- V.1, Entry 120, BAR
- V.1, Entry 121, BARNBURNERS
- V.1, Entry 122, BARRICADE
- V.1, Entry 123, BARTER.
- V.1, Entry 124, BASTILLE
- V.1, Entry 125, BAVARIA
- V.1, Entry 126, BELGIUM
- V.1, Entry 127, BELL
- V.1, Entry 128, BELLIGERENTS
- V.1, Entry 129, BENTON
- V.1, Entry 130, BERLIN DECREE
- V.1, Entry 131, BILL
- V.1, Entry 132, BILL OF EXCHANGE
- V.1, Entry 133, BILL OF RIGHTS
- V.1, Entry 134, BILLION
- V.1, Entry 135, BILLS
- V.1, Entry 136, BI-METALLISM.
- V.1, Entry 137, BIRNEY
- V.1, Entry 138, BLACK COCKADE
- V.1, Entry 139, BLACK CODE.
- V.1, Entry 140, BLACK REPUBLICAN.
- V.1, Entry 141, BLAINE
- V.1, Entry 142, BLAIR
- V.1, Entry 143, BLOCKADE
- V.1, Entry 144, BLOODY BILL
- V.1, Entry 145, BLUE LAWS
- V.1, Entry 146, BLUE LIGHT
- V.1, Entry 147, BOARD OF TRADE.
- V.1, Entry 148, BOLIVIA
- V.1, Entry 149, BOOTY
- V.1, Entry 150, BORDER RUFFIANS
- V.1, Entry 151, BORDER STATES
- V.1, Entry 152, BOURGEOISIE
- V.1, Entry 153, BOUTWELL
- V.1, Entry 154, BRAHMANISM.
- V.1, Entry 155, BRAZIL
- V.1, Entry 156, BRECKENRIDGE
- V.1, Entry 157, BROAD SEAL WAR
- V.1, Entry 158, BROKERS
- V.1, Entry 159, BROOKS
- V.1, Entry 160, BROWN
- V.1, Entry 161, BUCHANAN
- V.1, Entry 162, BUCKSHOT WAR
- V.1, Entry 163, BUCKTAILS
- V.1, Entry 164, BUDDHISM
- V.1, Entry 165, BUDGET
- V.1, Entry 166, BULL
- V.1, Entry 167, BUNDESRATH
- V.1, Entry 168, BUREAUCRACY
- V.1, Entry 169, BURGESSES
- V.1, Entry 170, BURLINGAME
- V.1, Entry 171, BURR
- V.1, Entry 172, BUTLER, Benj. F.
- V.1, Entry 173, BUTLER, William Orlando
- V.1, Entry 174, CACHET
- V.1, Entry 175, CÆSARISM
- V.1, Entry 176, CALENDAR
- V.1, Entry 177, CALHOUN
- V.1, Entry 178, CALIFORNIA
- V.1, Entry 179, CANADA
- V.1, Entry 180, CANALS
- V.1, Entry 181, CANON LAW
- V.1, Entry 182, CAPITAL
- V.1, Entry 183, CAPITAL
- V.1, Entry 184, CAPITULATION
- V.1, Entry 185, CARICATURE
- V.1, Entry 186, CARPET BAGGERS
- V.1, Entry 187, CARTEL
- V.1, Entry 188, CASS
- V.1, Entry 189, CASUS BELLI
- V.1, Entry 190, CAUCUS
- V.1, Entry 191, CAUCUS SYSTEM
- V.1, Entry 192, CAUSE AND EFFECT IN POLITICS.
- V.1, Entry 193, CELIBACY, Clerical
- V.1, Entry 194, CELIBACY, Political Aspects of.
- V.1, Entry 195, CELTS.
- V.1, Entry 196, CENSURE.
- V.1, Entry 197, CENSURE OF MORALS.
- V.1, Entry 198, CENSURES
- V.1, Entry 199, CENSUS.
- V.1, Entry 200, CENTRALIZATION and DECENTRALIZATION.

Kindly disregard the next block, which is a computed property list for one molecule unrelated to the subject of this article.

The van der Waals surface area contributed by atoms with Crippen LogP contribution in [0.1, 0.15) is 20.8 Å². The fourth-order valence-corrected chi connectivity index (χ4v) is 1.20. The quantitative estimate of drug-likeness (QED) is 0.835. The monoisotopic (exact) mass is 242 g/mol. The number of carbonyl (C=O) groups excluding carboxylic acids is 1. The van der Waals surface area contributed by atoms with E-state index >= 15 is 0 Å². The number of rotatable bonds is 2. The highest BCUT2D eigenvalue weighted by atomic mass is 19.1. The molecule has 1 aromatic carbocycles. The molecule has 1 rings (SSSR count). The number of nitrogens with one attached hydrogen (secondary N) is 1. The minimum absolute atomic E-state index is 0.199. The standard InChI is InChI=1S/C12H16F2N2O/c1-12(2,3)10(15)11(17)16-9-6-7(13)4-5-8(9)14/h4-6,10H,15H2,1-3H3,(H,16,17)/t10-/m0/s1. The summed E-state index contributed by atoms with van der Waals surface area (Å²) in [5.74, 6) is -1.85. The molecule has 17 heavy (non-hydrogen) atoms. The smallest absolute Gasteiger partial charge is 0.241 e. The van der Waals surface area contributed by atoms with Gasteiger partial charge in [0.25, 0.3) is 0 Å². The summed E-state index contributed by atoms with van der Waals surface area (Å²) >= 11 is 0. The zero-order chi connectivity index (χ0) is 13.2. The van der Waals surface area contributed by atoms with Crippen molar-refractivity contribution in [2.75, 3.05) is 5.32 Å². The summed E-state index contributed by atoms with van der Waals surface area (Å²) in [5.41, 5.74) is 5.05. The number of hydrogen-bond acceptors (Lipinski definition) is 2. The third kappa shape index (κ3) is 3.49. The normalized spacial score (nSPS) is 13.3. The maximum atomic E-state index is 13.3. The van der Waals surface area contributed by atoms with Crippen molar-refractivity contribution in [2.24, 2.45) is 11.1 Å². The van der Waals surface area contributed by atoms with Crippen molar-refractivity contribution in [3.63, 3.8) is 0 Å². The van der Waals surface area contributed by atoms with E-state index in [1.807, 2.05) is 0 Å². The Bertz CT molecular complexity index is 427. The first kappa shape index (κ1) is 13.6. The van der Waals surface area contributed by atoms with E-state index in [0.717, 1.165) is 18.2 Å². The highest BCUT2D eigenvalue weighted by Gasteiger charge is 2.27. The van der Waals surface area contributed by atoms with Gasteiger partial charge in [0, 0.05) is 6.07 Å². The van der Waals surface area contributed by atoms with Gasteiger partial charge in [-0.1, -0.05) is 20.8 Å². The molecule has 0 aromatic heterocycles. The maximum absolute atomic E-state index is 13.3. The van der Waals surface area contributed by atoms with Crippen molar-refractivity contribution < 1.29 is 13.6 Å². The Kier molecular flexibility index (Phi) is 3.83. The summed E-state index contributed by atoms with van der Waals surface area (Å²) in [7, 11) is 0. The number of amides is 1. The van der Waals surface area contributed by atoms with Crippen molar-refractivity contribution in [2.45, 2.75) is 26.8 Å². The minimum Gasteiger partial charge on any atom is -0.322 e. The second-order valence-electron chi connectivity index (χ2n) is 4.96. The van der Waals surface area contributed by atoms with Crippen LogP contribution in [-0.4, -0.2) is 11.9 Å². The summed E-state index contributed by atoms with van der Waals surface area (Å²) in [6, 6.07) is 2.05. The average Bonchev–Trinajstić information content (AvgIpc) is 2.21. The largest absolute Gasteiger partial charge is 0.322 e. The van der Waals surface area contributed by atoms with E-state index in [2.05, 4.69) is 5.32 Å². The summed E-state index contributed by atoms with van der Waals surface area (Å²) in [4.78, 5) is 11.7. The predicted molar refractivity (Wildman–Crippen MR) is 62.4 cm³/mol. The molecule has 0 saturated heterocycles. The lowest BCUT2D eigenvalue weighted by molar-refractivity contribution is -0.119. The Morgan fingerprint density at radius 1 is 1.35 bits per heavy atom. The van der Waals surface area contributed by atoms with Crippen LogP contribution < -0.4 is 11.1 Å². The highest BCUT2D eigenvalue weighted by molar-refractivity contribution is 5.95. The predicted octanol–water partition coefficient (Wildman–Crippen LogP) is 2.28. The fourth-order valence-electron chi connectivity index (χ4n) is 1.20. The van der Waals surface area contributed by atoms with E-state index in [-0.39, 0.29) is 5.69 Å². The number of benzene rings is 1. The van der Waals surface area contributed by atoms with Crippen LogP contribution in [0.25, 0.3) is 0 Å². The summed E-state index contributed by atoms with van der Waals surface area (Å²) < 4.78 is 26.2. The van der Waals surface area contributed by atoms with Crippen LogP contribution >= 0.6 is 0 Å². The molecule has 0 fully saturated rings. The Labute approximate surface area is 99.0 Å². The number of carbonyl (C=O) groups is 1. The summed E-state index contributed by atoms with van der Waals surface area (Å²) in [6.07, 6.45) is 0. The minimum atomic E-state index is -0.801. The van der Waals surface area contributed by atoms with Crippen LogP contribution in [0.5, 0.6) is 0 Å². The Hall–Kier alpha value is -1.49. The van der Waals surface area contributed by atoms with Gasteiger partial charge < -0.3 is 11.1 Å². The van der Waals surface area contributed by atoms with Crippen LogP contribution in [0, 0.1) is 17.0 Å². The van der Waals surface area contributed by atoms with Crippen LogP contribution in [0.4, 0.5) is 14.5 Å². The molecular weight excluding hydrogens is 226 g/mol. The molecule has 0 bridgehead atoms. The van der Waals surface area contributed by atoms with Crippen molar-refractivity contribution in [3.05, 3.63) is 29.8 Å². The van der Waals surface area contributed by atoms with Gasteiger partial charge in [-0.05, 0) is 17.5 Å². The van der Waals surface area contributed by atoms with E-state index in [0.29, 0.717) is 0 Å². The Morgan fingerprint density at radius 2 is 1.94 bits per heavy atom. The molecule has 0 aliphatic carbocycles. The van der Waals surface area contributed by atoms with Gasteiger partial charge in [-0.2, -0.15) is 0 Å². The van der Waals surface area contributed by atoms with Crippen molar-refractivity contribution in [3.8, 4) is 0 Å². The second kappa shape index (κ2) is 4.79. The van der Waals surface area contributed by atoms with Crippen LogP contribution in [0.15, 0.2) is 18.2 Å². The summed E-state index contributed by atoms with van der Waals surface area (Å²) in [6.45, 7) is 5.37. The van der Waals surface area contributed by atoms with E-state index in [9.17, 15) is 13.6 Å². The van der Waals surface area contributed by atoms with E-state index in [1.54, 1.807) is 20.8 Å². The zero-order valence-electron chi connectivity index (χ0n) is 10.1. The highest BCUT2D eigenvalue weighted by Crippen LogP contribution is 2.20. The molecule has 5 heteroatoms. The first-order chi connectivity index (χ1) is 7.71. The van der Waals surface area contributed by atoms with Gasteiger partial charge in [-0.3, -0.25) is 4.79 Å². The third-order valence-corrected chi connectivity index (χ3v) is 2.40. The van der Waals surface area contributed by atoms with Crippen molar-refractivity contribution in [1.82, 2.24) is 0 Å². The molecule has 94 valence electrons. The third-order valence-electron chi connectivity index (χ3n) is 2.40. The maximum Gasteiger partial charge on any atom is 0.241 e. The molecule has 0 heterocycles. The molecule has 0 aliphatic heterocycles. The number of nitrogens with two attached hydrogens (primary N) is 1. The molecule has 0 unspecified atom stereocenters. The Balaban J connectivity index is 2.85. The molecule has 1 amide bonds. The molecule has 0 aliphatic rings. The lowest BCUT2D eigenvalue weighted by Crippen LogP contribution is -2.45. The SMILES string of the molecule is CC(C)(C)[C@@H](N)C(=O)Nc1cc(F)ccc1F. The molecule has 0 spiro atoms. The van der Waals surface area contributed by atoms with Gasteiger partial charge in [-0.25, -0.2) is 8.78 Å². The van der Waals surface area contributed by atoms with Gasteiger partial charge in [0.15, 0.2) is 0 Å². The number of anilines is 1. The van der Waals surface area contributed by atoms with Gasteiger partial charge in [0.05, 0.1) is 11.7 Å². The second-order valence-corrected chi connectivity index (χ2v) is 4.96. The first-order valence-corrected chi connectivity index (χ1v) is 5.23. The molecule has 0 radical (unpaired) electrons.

- V.1, Entry 201, CEREMONIAL
- V.1, Entry 202, CHAMBER OF COMMERCE.
- V.1, Entry 203, CHARGÉ D'AFFAIRES.
- V.1, Entry 204, CHARITY, Private.
- V.1, Entry 205, CHARITY, Public.
- V.1, Entry 206, CHARITY, State.
- V.1, Entry 207, CHASE
- V.1, Entry 208, CHECKS AND BALANCES.
- V.1, Entry 209, CHEROKEE CASE
- V.1, Entry 210, CHESAPEAKE CASE.
- V.1, Entry 211, CHILI.
- V.1, Entry 212, CHINA
- V.1, Entry 213, CHINESE IMMIGRATION.
- V.1, Entry 214, CHIVALRY.
- V.1, Entry 215, CHRISTIANITY.
- V.1, Entry 216, CHURCH AND STATE
- V.1, Entry 217, CHURCH
- V.1, Entry 218, CHURCH
- V.1, Entry 219, CHURCH
- V.1, Entry 220, CHURCHES AND RELIGIONS
- V.1, Entry 221, CHURCHES
- V.1, Entry 222, CINCINNATI
- V.1, Entry 223, CIPHER DISPATCHES AND DECIPHERMENT
- V.1, Entry 224, CIRCULATION OF WEALTH.
- V.1, Entry 225, CITIES
- V.1, Entry 226, CITIES AND TOWNS.
- V.1, Entry 227, CIVIL ADMINISTRATION
- V.1, Entry 228, CIVIL LIST.
- V.1, Entry 229, CIVIL RIGHTS BILL
- V.1, Entry 230, CIVIL SERVICE REFORM
- V.1, Entry 231, CIVILIZATION
- V.1, Entry 232, CLAY
- V.1, Entry 233, CLEARING, AND CLEARING HOUSES
- V.1, Entry 234, CLERICALISM
- V.1, Entry 235, CLIENTÈLE AND CUSTOM
- V.1, Entry 236, CLIMATE
- V.1, Entry 237, CLIMATE
- V.1, Entry 238, CLINTON
- V.1, Entry 239, CLINTON, George
- V.1, Entry 240, CL�TURE
- V.1, Entry 241, COASTING TRADE
- V.1, Entry 242, COCHIN CHINA
- V.1, Entry 243, COINAGE
- V.1, Entry 244, COLFAX
- V.1, Entry 245, COLONIZATION SOCIETY
- V.1, Entry 246, COLORADO
- V.1, Entry 247, COLOMBIA
- V.1, Entry 248, COMMERCE.
- V.1, Entry 249, COMMERCIAL CRISES
- V.1, Entry 250, COMMISSION
- V.1, Entry 251, COMMITTEES
- V.1, Entry 252, COMMON LAW
- V.1, Entry 253, COMMONS
- V.1, Entry 254, COMMUNE
- V.1, Entry 255, COMMUNISM
- V.1, Entry 256, COMPETITION.
- V.1, Entry 257, COMPROMISES
- V.1, Entry 258, COMPULSORY CIRCULATION
- V.1, Entry 259, COMPULSORY EDUCATION
- V.1, Entry 260, CONCESSION
- V.1, Entry 261, CONCLAVE.
- V.1, Entry 262, CONCLUSUM
- V.1, Entry 284, CONSTITUTION OF THE UNITED STATES
- V.1, Entry 301, CONVENTION
- V.1, Entry 375, DISTILLED SPIRITS
- V.1, Entry 384, DOMINION OF CANADA
- V.2, Entry 7, EDUCATION
- V.2, Entry 18, EMBARGO
- V.2, Entry 33, EXCHANGE
- V.2, Entry 35, EXCHANGE OF PRISONERS
- V.2, Entry 37, EXCHANGE OF WEALTH
- V.2, Entry 121, GREAT BRITAIN
- V.2, Entry 130, HABEAS CORPUS
- V.2, Entry 180, INDUSTRIAL ARBITRATION AND CONCILIATION
- V.2, Entry 225, JUSTICE, Department of
- V.2, Entry 246, LAW
- V.2, Entry 364, NEW GRANADA
- V.2, Entry 379, NULLIFICATION
- V.3, Entry 4, OCEANICA
- V.3, Entry 29, PARIS MONETARY CONFERENCE
- V.3, Entry 32, PARLIAMENTARY LAW.
- V.3, Entry 116, RACES OF MANKIND
- V.3, Entry 137, REPUBLICAN PARTY
- V.3, Entry 155, ROMAN CATHOLIC CHURCH.
- V.3, Entry 195, SLAVERY
- V.3, Entry 278, UNITED STATES OF AMERICA
- V. 2, List of Writers
- V. 3, List of Writers
- V. 3, List of American Writers
CHEROKEE CASE (IN
the Cherokees, Creeks, Choctaws and Chicasaws. The Creeks, or Muscogees, were the fiercest and most savage, and their still more savage refugees or “wild men,” were afterward better known as Seminoles. In 1802 the newly erected territory of Mississippi (which then included Alabama) was entirely owned by the Indians, excepting small strips of land about Natchez and on the Tombigbee. By cessions from the Choctaws, Nov. 16, 1805, from the Creeks, Aug. 9, 1814, (as the result of Jackson’s victories over them), and from the Chicasaws, Sept. 20, 1816, a great part of Mississippi and Alabama was ceded to the United States; and in the end the Choctaws, by treaty of Sept 27, 1830, and the Creeks, by treaty of March 24, 1832, ceded all their lands east of the Mississippi in return for an equivalent area on the other side of that river.